Dr. Angela Agrios, ND
My very talented Naturopathic Doctor
She treats a wide variety of conditions
Office & phone appointments available
Los Angeles, CA (Pacific Palisades)
A Proper Diet Is Critical For Good Health Interview with Dr. Angela Agrios, ND My personal naturopathic doctor. Dr. Agrios is in Los Angeles and
accepts office and phone appointments.
So we live in a world that’s pretty fast, and so most of us are looking for foods that we can grab on the go. Unfortunately, most of those foods are really processed and refined, and even though they have a long shelf life and can stick around they're just easy to grab they don’t do anything for promoting our health. We really have to go back to the basics, and I know this is a tough one because it’s more time-intensive. It means more food prep, more shopping, and everybody’s like, “Ahh!” But I mean, the good news is you can actually learn what whole foods look like, just kind of taking it back a step. And then you can even learn how to eat out using whole foods, but just really recognizing what a processed food is, what a packaged food is, and what a whole food is.
Typically, when you go into any store I don’t care if it’s Whole Foods or Ralph’s most of the real food lives in the periphery of the store. So all of the aisles, if you notice, that’s pretty much the packaged shelf stuff. So that’s really what we want to stay away from. Consider that like, emergency earthquake food it’ll get you through if there’s like, a total hazard and maybe we just have some in the garage somewhere but that’s not something we should be consuming on a daily basis.
If you have one day a week where you can do just like, a little bit more food prep just to kind of wash your vegetables, chop them, do whatever you need to do so that things are kind of ready to go. If you do eat meat, then grilling some meat or doing whatever you do to prepare things so that you can just kind of easily put things together during the week if you don’t have as much time to cook. Or simply learning how to order out.
We’re really lucky here in California. We have a lot of really amazing restaurants and cafes. We have Earth Café; we have Whole Foods. I mean, there’s a lot of places where you can just go get great organic whole food on the go. So just thinking about what this looks like in each individual’s life and what you need to be successful around this piece.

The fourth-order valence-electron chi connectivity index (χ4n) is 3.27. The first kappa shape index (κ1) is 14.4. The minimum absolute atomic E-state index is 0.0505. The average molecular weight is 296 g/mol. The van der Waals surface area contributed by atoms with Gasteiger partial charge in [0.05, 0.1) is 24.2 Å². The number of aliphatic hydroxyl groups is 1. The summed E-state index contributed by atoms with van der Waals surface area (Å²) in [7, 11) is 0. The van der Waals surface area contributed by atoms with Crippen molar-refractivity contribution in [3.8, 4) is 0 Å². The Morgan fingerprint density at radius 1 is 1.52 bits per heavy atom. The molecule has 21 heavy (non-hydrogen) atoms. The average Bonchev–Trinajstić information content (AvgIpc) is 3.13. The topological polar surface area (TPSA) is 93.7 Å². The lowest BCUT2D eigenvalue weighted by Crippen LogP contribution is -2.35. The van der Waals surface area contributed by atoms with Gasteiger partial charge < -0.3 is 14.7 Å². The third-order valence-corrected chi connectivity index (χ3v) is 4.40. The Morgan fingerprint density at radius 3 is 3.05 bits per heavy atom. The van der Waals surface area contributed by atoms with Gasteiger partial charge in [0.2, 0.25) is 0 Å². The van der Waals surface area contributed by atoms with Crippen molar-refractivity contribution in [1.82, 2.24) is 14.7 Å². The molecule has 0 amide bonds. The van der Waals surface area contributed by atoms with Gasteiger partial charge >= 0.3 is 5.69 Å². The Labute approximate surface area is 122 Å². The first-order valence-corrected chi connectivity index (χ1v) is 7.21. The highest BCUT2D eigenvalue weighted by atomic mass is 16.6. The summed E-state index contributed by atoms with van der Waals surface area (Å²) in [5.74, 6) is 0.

There is a lot of debate around what’s the best diet. I get asked this one all the time. Is it vegan? Is it vegetarian? Is it Paleo? Is it omnivore? Is it raw? I mean, there’s just so many different types of diets, and what’s true is that different constitutions actually tolerate different diets. But I think what’s true across the board is that we all need real food and no one benefits from synthetic, processed foods. So just kind of hold that as our hallmark.
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Number one: We need lots and lots of vegetables. I don’t care what diet you are on. You know you could do this cooked; you could do it raw. It doesn’t matter. But you need lots of vegetables. They're a great source of natural fiber; they're a great source of natural minerals and vitamins and antioxidants, and that’s another really big buzzword. And we’ll talk about packaged things you can add on top, which are very beneficial. They enhance our health in many ways, but you can't replace a great diet with pills and bottles and tinctures.
So if we’re eating fish, we want to think about eating wild-caught fish. We want to think about eating fish that are maybe lower on the scale of mercury contamination, so some of the smaller fish. If we’re eating meat, thinking about eating grass-fed meat because it actually changes their fatty acid profile. Beef, for example, that’s fed grass has a higher omega-3 concentration in it, so that’s useful to us.
We want to think about wild game. If we’re eating eggs, we’d like them to be free-range and organic. If we’re eating dairy and a lot of people don’t tolerate dairy, but if we’re going to eat dairy as adults we really want to think about organic and sometimes raw. There’s a lot of places in the community, whether it’s Whole Foods or farmer’s markets or co-ops, where we can actually find raw dairy, so that’s something to think about as well.
Whole foods look like whole legumes, nuts and seeds and grains. I’m really a stickler about this one because there are so many processed flours these days and it’ll say like, “Flourless bread” or this and this and that. But really, we want food as untampered as possible. So wheat is actually a wheat berry; it’s not flour. Just minimal synthesis.
I think most all of us really feel better on these kinds of diets. It does take a little bit more food prep or knowing where to go to get this sort of food, but most people feel a lot more energy; they're less bloated; they're more vibrant when they're eating whole organic foods, non processed food diet.